Clarity of purpose
Some things may seem so basic and should be part of common sense. But actually, many do not think out issues carefully. People do things mostly on impulse and those who are not impulsive, analyze a little and then just assume things will work out on what they have decided after partial thought. They take action based on goals that are not sufficiently clear or detailed. The biggest example of this phenomenon is the hundreds of thousands of Filipinos who invest their hard-earned savings on businesses offered to them that are clearly unsuitable to their particular situations. And why did they invest? They were simply driven by their general desire to earn more money. The how, the when and the why issues do not even get serious attention. They rush to invest without defining their expectations. Worse, they do not even compute what they will make out of it versus the possible risks of failure. They invest based on the assurance of trusted friends and relations who are not even qualified nor experienced enough to give them such advice.
This kind of confused decision process is demonstrated every day by the all-too-common scenario of people who come into some money either from their OFW family members or bonuses or even worse from loans that they were enticed to avail of. They rush to invest in tricycles, FX taxis, sari-sari stores, network marketing gimmicks etc, etc. When asked why they invested, nine out of ten are not able to articulate except to say that “I wanted to get into business and make money”. Their objective of getting into business is valid. This is especially important to those who have spent so much in the past that they need to make up for lost time and money.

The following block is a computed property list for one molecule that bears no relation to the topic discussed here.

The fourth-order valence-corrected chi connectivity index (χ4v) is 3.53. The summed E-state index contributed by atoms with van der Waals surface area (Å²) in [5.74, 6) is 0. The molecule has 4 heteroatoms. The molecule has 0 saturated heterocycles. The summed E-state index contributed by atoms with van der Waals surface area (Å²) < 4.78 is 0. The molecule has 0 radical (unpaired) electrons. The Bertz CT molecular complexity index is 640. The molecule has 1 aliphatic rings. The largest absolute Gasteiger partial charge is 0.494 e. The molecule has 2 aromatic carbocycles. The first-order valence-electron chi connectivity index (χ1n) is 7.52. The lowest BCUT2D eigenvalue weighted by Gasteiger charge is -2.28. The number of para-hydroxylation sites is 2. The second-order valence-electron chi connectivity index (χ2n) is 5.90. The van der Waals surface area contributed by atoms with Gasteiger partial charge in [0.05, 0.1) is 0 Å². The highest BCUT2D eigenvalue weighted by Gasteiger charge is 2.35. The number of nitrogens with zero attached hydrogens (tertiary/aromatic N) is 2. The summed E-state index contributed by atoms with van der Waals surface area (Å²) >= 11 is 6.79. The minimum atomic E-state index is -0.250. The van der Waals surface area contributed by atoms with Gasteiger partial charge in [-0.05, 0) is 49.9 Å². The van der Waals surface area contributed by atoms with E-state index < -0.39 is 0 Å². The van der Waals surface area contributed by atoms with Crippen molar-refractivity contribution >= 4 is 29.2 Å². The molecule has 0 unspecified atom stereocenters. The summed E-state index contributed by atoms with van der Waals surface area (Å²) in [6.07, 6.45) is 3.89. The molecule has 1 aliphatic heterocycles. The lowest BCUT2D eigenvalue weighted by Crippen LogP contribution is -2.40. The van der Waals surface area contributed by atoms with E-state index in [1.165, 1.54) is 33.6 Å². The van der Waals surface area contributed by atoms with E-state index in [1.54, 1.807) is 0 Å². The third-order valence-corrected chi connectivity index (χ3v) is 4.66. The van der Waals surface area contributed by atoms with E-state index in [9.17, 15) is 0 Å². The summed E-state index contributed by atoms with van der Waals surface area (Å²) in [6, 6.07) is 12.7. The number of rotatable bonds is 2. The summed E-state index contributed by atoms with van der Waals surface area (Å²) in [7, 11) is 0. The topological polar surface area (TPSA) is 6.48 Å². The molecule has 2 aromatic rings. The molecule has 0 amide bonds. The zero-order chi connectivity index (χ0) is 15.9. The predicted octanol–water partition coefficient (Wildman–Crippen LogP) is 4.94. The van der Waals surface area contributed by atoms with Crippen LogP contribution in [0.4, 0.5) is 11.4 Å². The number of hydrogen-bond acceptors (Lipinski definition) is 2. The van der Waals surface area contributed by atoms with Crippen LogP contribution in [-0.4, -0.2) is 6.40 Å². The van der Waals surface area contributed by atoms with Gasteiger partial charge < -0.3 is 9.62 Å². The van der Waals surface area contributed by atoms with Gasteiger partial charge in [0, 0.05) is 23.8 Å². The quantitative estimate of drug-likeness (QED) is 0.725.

But in reality, many investments do not serve the real purpose of making money. The thought processes, unfortunately, end there. No further thinking goes into asking whether or not the particular investment will, in fact, make money for them. They were enticed to make their investments purely based on general assurances of profitability. All it would have taken was to ask themselves one or two more questions. What is it that I should earn and how will it be produced by this investment? The failure to ask these questions is precisely because people generally do not define their purpose clear enough so that they can correctly process it mentally or, as they say, sufficiently think it through before they decide.
There are three Tagalog phrases that, to my mind, reflect perhaps this cultural flaw in our thinking processes. These are: “Pwede Na (That’s good enough), Medyo (More or less) and Akala ko” (I thought that, or I assumed that). These words reflect imprecision in thought and unfortunately, finds itself in the work place resulting in mediocre performance.
Overseas, the Filipino worker behaves differently. He is extremely productive and the reason is because he is given specific and detailed work objectives, which are measured on a regular basis. The reason is clear. Rules and other work-related protocols are enforced. Supervision is consistent. Proper tools are provided and the workers are given feedback of their productivity almost instantaneously. There is no room for imprecision.